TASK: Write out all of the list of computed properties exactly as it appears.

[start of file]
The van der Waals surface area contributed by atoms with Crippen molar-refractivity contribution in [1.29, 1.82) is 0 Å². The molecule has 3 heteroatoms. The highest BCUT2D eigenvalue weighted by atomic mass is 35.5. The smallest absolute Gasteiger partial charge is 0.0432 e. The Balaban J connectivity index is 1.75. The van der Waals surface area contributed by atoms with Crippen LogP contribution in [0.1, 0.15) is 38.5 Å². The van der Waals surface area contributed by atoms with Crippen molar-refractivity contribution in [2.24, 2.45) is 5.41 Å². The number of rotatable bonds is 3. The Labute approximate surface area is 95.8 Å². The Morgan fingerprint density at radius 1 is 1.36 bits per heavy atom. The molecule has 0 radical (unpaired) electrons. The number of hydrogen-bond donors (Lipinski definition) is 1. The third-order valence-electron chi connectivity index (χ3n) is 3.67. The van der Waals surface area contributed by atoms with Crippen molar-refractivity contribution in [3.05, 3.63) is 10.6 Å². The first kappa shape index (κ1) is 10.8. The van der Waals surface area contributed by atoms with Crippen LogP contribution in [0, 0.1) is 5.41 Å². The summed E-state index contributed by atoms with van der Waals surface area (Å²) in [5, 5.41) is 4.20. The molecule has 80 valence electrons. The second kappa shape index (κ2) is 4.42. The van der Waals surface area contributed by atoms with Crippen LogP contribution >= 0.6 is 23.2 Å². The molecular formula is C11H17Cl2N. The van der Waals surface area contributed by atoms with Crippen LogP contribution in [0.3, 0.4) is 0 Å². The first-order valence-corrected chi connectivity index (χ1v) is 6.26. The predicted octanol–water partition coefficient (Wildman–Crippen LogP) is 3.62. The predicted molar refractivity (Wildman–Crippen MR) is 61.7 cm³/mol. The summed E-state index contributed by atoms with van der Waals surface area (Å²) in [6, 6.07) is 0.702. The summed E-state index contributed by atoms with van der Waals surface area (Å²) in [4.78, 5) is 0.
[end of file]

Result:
The van der Waals surface area contributed by atoms with Crippen molar-refractivity contribution in [1.29, 1.82) is 0 Å². The molecule has 3 heteroatoms. The highest BCUT2D eigenvalue weighted by atomic mass is 35.5. The smallest absolute Gasteiger partial charge is 0.0432 e. The Balaban J connectivity index is 1.75. The van der Waals surface area contributed by atoms with Crippen LogP contribution in [0.1, 0.15) is 38.5 Å². The van der Waals surface area contributed by atoms with Crippen molar-refractivity contribution in [2.24, 2.45) is 5.41 Å². The number of rotatable bonds is 3. The Labute approximate surface area is 95.8 Å². The Morgan fingerprint density at radius 1 is 1.36 bits per heavy atom. The molecule has 0 radical (unpaired) electrons. The number of hydrogen-bond donors (Lipinski definition) is 1. The third-order valence-electron chi connectivity index (χ3n) is 3.67. The van der Waals surface area contributed by atoms with Crippen molar-refractivity contribution in [3.05, 3.63) is 10.6 Å². The first kappa shape index (κ1) is 10.8. The van der Waals surface area contributed by atoms with Crippen LogP contribution in [0, 0.1) is 5.41 Å². The summed E-state index contributed by atoms with van der Waals surface area (Å²) in [5, 5.41) is 4.20. The molecule has 80 valence electrons. The second kappa shape index (κ2) is 4.42. The van der Waals surface area contributed by atoms with Crippen LogP contribution >= 0.6 is 23.2 Å². The molecular formula is C11H17Cl2N. The van der Waals surface area contributed by atoms with Crippen LogP contribution in [0.3, 0.4) is 0 Å². The first-order valence-corrected chi connectivity index (χ1v) is 6.26. The predicted octanol–water partition coefficient (Wildman–Crippen LogP) is 3.62. The predicted molar refractivity (Wildman–Crippen MR) is 61.7 cm³/mol. The summed E-state index contributed by atoms with van der Waals surface area (Å²) in [6, 6.07) is 0.702. The summed E-state index contributed by atoms with van der Waals surface area (Å²) in [4.78, 5) is 0.